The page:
6. I like to think that the decisions which I make along the continuum from the point of deciding to take a photo to printing the final image, compliment one another and collectively drive the image forward. Sometimes the direction is fairly much pre-visualised and the steps are all about arriving at a specific destination. Other times the process builds organically with each decision nudging the image along without a specific goal in mind, each choice suggesting the next. Sometimes I will go back to the raw file several times and let the process unfold along multiple paths. There have been instances where I had a very clear idea from the outset of what I wanted the final image to look like but nevertheless the image seemed to take on a trajectory of its own and ended up far off the mark. What matters to me in the end is whether or not the photo works.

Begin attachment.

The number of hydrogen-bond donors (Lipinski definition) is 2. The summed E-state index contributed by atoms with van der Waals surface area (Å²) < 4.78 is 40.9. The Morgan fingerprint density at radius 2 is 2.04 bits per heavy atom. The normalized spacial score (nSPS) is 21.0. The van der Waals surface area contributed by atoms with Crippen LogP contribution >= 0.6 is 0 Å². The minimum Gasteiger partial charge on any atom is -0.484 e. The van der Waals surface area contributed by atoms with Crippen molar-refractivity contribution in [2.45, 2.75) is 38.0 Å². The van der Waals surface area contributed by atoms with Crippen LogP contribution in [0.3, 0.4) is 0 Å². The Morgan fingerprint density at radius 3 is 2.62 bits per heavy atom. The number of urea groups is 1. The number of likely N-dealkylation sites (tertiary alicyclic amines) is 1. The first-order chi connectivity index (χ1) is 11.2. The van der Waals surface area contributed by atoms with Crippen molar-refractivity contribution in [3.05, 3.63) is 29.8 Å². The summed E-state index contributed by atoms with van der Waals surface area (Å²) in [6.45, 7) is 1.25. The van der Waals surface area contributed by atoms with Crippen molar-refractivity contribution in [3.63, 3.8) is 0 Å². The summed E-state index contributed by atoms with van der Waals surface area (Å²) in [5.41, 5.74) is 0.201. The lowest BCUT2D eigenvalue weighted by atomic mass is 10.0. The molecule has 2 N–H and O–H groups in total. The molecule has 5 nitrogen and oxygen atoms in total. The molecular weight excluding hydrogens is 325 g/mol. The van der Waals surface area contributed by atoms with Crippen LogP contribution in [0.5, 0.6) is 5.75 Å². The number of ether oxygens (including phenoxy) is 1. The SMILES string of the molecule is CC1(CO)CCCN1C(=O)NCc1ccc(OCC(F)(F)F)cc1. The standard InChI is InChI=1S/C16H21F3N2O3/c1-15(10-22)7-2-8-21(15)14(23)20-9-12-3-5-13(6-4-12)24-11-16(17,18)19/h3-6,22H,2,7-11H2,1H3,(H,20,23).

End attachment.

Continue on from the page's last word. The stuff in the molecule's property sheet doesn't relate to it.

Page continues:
Much photography and art is some combination of considered direction and experimentation and accident. The precise percentages in that combination don't much matter except as they result in some sort of compelling image​
    As is often the case Fred sums up my thoughts better than I could.
     
  7. I try to do relatively little in the way of post processing besides adjusting for more shadow detail in scans of Kodachrome slides.
    But when I do post, I have an unfortunate tendency to set to 11 on a scale of 1-10 (the Spinal Tap syndrome).